How patch cords can become a strategic piece of your cable management plan

Dec. 1, 2015
Twisted-pair cords can accommodate high port density, free up pathway space, and ease handling during moves, adds and changes.

By Patrick McLaughlin

For many years the role of patch cords in structured cabling channels has been underrated, overlooked and misunderstood by many. Countless stories exist about patch cords being forgotten in the planning and installation of a structured cabling system, and low-budget, low-performing cords being hurriedly purchased and installed just before service is turned up. In such situations, end-user organizations are left to hope that their patch cords do not adversely affect the cabling system’s and network’s performance.

Developed after discovering that a customer was using a screwdriver to unlatch patch cords in a densely populated network space, Siemon’s BladePatch offers a push-pull design that enables a technician to disconnect by pulling on the cord’s boot. When plugged in, BladePatch makes the familiar and comforting audible click to let a technician know the connection has been made.

Along those lines, it is a myth that the medical profession’s Hippocratic Oath is, begins with, or contains the phrase, “First, do no harm.” While language somewhat similar to that does exist in the oath, many people mistakenly recite that four-word phrase as the oath’s beginning. Likewise, it is a myth that the most a network cabling system administrator can expect from its patch cords is that they “do no harm” to the system as a whole. Technology improvements made to patch cords over more than a decade have showcased these products’ ability to enhance the performance or management of a structured cabling system.

These patch cord innovations have proven themselves particularly well in high-density connectivity environments as well as those in which moves, adds and changes (MACs) are frequent.

Customer need met

Siemon’s ( BladePatch product set-available in fiber (LC connector) as well as copper (Category 5e, 6 and 6A performance levels) versions-was developed to ease the process by which technicians plug and unplug patch cords in dense connectivity environments. The idea for the product was born when the company’s president and chief executive officer, Carl N. Siemon, visited a customer that was challenged to manage the density of cabling in its backplane system. Specifically, technicians were having difficulty releasing latches while trying to disconnect RJ45 plugs, and had resorted to using a screwdriver for the task. Obviously, much can go wrong when a technician wields a screwdriver around such networking gear.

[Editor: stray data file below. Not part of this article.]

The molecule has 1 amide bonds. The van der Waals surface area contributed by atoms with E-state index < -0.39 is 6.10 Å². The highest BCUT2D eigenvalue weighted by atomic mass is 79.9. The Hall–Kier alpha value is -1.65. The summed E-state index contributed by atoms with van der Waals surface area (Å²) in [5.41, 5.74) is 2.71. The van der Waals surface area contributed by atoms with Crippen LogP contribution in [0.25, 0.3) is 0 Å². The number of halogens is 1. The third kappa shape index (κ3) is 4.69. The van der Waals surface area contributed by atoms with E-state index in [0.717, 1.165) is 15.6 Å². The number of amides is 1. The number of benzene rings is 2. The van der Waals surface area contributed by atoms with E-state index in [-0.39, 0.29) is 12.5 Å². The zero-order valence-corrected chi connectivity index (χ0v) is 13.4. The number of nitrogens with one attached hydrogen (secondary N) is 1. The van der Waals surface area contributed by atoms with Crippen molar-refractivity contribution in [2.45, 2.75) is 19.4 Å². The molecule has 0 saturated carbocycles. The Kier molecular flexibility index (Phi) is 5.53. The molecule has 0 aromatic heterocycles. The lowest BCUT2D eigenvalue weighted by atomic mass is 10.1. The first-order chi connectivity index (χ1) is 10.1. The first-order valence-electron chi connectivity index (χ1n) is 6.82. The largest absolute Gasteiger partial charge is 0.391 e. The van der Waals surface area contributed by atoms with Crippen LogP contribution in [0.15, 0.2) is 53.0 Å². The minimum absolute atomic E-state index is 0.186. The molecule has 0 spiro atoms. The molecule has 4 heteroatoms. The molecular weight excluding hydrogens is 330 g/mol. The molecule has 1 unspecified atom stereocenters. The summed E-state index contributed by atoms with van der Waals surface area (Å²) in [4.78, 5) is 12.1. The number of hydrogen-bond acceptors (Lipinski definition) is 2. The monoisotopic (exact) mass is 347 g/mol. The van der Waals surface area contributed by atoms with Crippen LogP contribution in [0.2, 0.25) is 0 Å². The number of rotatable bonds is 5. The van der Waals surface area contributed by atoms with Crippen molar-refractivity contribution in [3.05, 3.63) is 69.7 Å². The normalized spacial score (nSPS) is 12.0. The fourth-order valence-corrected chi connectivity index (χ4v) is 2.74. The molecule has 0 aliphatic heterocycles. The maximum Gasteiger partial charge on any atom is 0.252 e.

After that visit, the company’s research-and-development engineers set to work on a design for a cord with a push/pull boot that did not require manual latching. The first BladePatch product was introduced in 2004. Siemon describes the product set as “ideal for patching in high-density blade servers, patch panels, or any equipment with RJ45 outlets.” BladePatch, which fits with any standard RJ45 opening, does indeed have a latch. The manner in which latching is accomplished is the innovation; a technician just pushes the boot forward to latch, and pulls the boot back to release. This capability allows technicians to unplug the cord by pulling on the boot in a process that has no adverse effects on the cord’s electrical performance.

Here a technician grips the BladePatch boot to disconnect the cord from an outlet.

In the decade-plus since the initial BladePatch was introduced, its distinctive ability to facilitate connects, and especially disconnects, in high-density patching areas has won over user organizations worldwide. The extent to which 48-port, 1U patch panels have grown in deployment has fed the need for easier connection and management in these congested spaces. Siemon reports that one of its BladePatch customers is a municipality that had installed a particular vendor’s end-to-end system for approximately 20 years, but incorporated BladePatch into its cabling infrastructure to achieve the product’s benefits and efficiencies.

The absence of a latching tab on BladePatch make the patch cord attractive for use in a particular switch with a design flaw that, although it is years old, recently garnered publicity to the tune of more than 250,000 reads on the website Gizmodo. On that site, contributor Mario Aguilar pointed out, “A few years ago, Cisco was forced to issue a warning because of a serious design flaw … 48-port models of its expensive 3650 and 3680 switches were vulnerable to a system reset because [of] a major design oversight.